• According to a peer-reviewed study completed for the European fuel-quality directive, the average oilsands GHG emission intensity is approximately 23 percent greater than the average conventional crude used in Europe on a life cycle basis.
About 7 percent of Canada's total GHG emissions came from oilsands plants and upgraders in 2010.
  • Oilsands plants and upgraders produced 48 million tonnes of greenhouse gases in 2010, an increase of 31 million tonnes over 2000 levels.
Oilsands are the fastest growing source of GHG emissions in Canada. 
  • Greenhouse gas emissions from oilsands have almost tripled (increased 2.9 times) in the past two decades. Planned growth under current provincial and federal policies indicates greenhouse gas emissions from oilsands will continue to rise resulting in more than a doubling of emissions between 2010 and 2020, 48 million tonnes in 2010 to 104 million tonnes of greenhouse gases in 2020.
  • Overall, Canada’s annual GHG emissions are projected to increase by 20 Mt between 2005 and 2020, under currently announced federal and provincial policies. Emissions from the oilsands (including emissions from upgrading) are projected to grow by 73 Mt over the same period. Because the ups and downs in emissions in other sectors largely cancel each other out, essentially the entire projected increase in Canada’s emissions between 2005 and 2020 will come from the oilsands.
If Alberta were a country, its per capita GHG emissions would be higher than any other country in the world.

While President Obama made it clear that the Keystone XL will not be approved if it generates emissions that contribute to climate change, supporters of the pipeline are nonetheless taking this as a promising signal. Oil and gas companies, the Canadian government and Republican members of Congress are interpreting the President's remarks as support for the pipeline.

To illustrate the point, a top aide to House Speaker John Boehner said the President's comments indicated that the pipeline should be approved. "The standard the president set today should lead to speedy approval of the Keystone pipeline," Boehner spokesman Brendan Buck said.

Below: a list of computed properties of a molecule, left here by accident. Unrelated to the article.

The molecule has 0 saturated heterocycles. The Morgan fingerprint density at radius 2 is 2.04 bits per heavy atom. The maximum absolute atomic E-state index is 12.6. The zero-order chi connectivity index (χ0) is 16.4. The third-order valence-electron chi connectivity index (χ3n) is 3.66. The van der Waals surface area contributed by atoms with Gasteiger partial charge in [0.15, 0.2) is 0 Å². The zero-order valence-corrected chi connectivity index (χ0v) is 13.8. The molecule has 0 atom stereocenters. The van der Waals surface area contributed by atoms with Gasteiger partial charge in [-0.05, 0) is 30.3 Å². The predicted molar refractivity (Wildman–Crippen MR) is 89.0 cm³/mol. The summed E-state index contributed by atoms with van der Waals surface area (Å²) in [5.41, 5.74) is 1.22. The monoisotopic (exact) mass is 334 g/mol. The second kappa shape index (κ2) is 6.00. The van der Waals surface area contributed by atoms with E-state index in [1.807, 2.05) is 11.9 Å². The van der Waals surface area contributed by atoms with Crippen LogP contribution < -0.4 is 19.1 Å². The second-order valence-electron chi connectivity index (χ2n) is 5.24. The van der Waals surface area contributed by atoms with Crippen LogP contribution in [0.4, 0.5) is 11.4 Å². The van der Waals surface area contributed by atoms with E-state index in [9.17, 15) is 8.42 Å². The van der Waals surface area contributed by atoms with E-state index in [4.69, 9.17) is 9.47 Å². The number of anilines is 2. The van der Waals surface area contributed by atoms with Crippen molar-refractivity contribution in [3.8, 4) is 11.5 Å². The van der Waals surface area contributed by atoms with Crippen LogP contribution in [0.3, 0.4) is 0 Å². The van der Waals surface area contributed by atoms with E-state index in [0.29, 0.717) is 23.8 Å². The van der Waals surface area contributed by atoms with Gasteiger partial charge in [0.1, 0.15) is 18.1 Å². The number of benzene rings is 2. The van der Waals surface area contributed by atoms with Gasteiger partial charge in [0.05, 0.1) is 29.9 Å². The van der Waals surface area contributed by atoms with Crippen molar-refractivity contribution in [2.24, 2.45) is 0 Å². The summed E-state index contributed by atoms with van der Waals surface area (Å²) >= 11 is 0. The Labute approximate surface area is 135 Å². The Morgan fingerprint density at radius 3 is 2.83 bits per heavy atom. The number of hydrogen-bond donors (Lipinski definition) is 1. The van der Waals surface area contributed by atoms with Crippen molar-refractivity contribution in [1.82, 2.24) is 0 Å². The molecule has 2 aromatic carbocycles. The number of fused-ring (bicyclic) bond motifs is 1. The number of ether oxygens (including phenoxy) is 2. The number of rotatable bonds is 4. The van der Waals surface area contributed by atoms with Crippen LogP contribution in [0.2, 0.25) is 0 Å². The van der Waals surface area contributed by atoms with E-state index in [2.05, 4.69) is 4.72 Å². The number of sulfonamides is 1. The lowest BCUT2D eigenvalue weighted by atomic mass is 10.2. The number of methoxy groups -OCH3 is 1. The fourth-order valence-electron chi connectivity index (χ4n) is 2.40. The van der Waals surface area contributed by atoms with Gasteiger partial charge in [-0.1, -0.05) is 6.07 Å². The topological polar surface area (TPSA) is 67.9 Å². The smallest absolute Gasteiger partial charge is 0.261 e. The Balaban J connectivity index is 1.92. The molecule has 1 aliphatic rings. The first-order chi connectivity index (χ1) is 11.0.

It is very hard to envision a positive outcome for the Keystone XL. If the pipeline goes forward it will result in 800,000 barrels a day of new production capacity. It should be clear that this would significantly increase GHG emissions. In the President's own words if the pipeline generates GHGs it is not in the national interest and should not go forward.

Author and founder Bill McKibben also made it clear that the President must reject the controversial tar sands pipeline. In a statement on Monday McKibben said, "The president is a logical man, and taking two steps forward only to take two back would make no sense."

With over 170 billion barrels of tarsands oil in Canada they have been called a carbon bomb. We simply cannot afford to extract and burn Canada's tarsands if we are to have a hope of curbing climate change. Supporters of the pipeline are unlikely to concede the point, but that does not make them right, it only highlights their intransigence and puts them on the wrong side of history.

© 2013, Richard Matthews. All rights reserved.

Related Articles
Unions Oppose the Keystone XL in the Jobs vs. Environment Debate
EPA Slams State Department on the Keystone XL
Cornell University Questions the Economic Benefits of the Keystone XL Pipeline
American Employment: Keystone XL vs Green Jobs
A New State Department Environmental Impact Assessment Clears the Keystone XL Pipeline
The DoD's Climate Change Adaptation Roadmap (CCAR) Excludes Keystone XL
Obama to Expedite the Keystone XL Pipeline
The Center for Biological Diversity CREDO and Friends of the Earth Slam Keystone Reversal
Bill McKibben on Obama's Keystone XL Reversal
Republicans Vow to Continue Push for Keystone